An obvious goal as a working adult returning to school is, of course, to earn a degree. My overall goal is no different than any other student, however, I also have several personal goals I hope to achieve while attending the University of Phoenix. Some of these goals are to acquire new skills and enhance my current business abilities, to apply what I learn in the classroom to forward my career, and to feel personal satisfaction of finishing something I started.
Already having experience in the business world has proven to me that it is essential to have skills to maintain and improve daily functions. Three skills I’d personally like to improve on are my organizational, time management, and presentation skills.
At my place of employment for the past five years, I’ve noticed that as I gain more and more responsibilities, it becomes harder to remember appointments or find items on my desk. The need to become more organized is quickly becoming a necessity. If I were more organized, I’d spend less time searching for things and would have more time to dedicate to my new responsibilities. This, in effect, will help improve my time management skills at work which will hopefully rub off on my habits in my personal life. If improvement was made on my organizational and time management skills, I’d hope that I’d feel more prepared and therefore, more comfortable to make presentations in both the classroom and the workplace.
In order to further my career with my current employer, I would need to apply these skills in my position.
I’ve seen first hand that being complacent will not take you far and that only learning what you “need to” will rapidly expose the ceiling of how far up the ladder you can go. By just going through the motions of coming to work everyday, only getting done what has to be done, and going home at the end of the day, one might realize that an everyday routine can quickly turn into a mundane professional life. At the same time, if a person does all of these things, but shows a bit of initiative to gain more knowledge of the job, they may see an opportunity to slightly move up in the company. The latter is my situation. My experience and knowledge of my department and its systems have afforded me the opportunity to move up within the department over the past five years, but I’m beginning to see a limit of how far those skills alone will allow me to climb. Being an expert in my field of pharmaceutical benefits doesn’t translate into managing personnel just as knowing how to complete a task doesn’t mean I’m able to give a clear presentation on how it should be done.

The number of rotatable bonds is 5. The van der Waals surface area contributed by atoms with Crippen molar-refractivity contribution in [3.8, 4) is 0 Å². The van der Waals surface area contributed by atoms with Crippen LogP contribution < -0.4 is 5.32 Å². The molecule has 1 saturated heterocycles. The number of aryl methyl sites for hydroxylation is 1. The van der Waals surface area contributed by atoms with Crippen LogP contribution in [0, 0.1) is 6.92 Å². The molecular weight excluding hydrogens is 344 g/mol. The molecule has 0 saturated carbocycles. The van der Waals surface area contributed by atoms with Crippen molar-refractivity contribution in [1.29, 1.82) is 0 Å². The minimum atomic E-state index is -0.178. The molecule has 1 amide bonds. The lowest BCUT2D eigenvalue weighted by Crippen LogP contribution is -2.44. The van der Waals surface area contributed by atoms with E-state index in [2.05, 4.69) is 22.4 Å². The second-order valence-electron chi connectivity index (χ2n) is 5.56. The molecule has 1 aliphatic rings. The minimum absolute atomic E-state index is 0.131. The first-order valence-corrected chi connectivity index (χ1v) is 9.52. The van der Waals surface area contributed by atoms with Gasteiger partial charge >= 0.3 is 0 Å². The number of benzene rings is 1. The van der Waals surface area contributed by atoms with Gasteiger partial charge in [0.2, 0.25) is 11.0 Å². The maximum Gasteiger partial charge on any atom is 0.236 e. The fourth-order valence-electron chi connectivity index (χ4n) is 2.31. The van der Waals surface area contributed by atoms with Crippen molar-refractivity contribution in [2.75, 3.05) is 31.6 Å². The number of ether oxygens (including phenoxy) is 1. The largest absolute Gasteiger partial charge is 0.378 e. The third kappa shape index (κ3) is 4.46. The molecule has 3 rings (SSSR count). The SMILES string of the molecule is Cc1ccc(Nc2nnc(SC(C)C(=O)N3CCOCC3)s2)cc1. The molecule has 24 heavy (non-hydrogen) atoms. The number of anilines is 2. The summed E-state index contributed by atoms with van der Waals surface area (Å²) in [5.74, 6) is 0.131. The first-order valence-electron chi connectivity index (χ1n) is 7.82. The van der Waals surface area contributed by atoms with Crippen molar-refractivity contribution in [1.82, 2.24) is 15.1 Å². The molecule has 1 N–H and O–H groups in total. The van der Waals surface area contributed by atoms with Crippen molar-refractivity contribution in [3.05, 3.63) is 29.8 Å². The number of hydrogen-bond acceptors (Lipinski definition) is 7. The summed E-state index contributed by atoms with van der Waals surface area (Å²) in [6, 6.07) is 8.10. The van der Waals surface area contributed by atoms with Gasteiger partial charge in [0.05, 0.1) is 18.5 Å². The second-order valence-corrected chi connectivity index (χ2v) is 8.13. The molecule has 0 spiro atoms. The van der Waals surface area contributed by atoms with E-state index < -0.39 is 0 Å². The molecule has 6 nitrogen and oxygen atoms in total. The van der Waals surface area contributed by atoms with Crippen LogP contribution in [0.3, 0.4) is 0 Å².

Sure, I’ve been rewarded for the work I’ve done and knowledge I’ve obtained, but at some point, my employer will eventually see that more is needed to continue to promote me to higher, more management focused positions. My goal is to complete these courses and obtain my degree to prove that, if the situation arises, I can be the right person for the job.
A more personal goal of mine is to finish what I’ve started. After high school, I attended community college that was just down the road. My hope was that it would make the jump from high school to college an easier transition. I soon found that one of the main differences was the fact that attendance was not as strictly enforced as it was in high school and, being a teenager, I immediately blew off classes in favor of just hanging out with friends or picking up that extra shift at the restaurant to earn more spending cash.
After taking classes here and there over the span of two and half years, I found paying bills to be a more pressing need than finishing school. Moving from one full-time job to the next and constantly putting of returning to school became the norm in my life. Not until I started with my current employer. did I stay with one job more than three years. What began as a temporary position became a .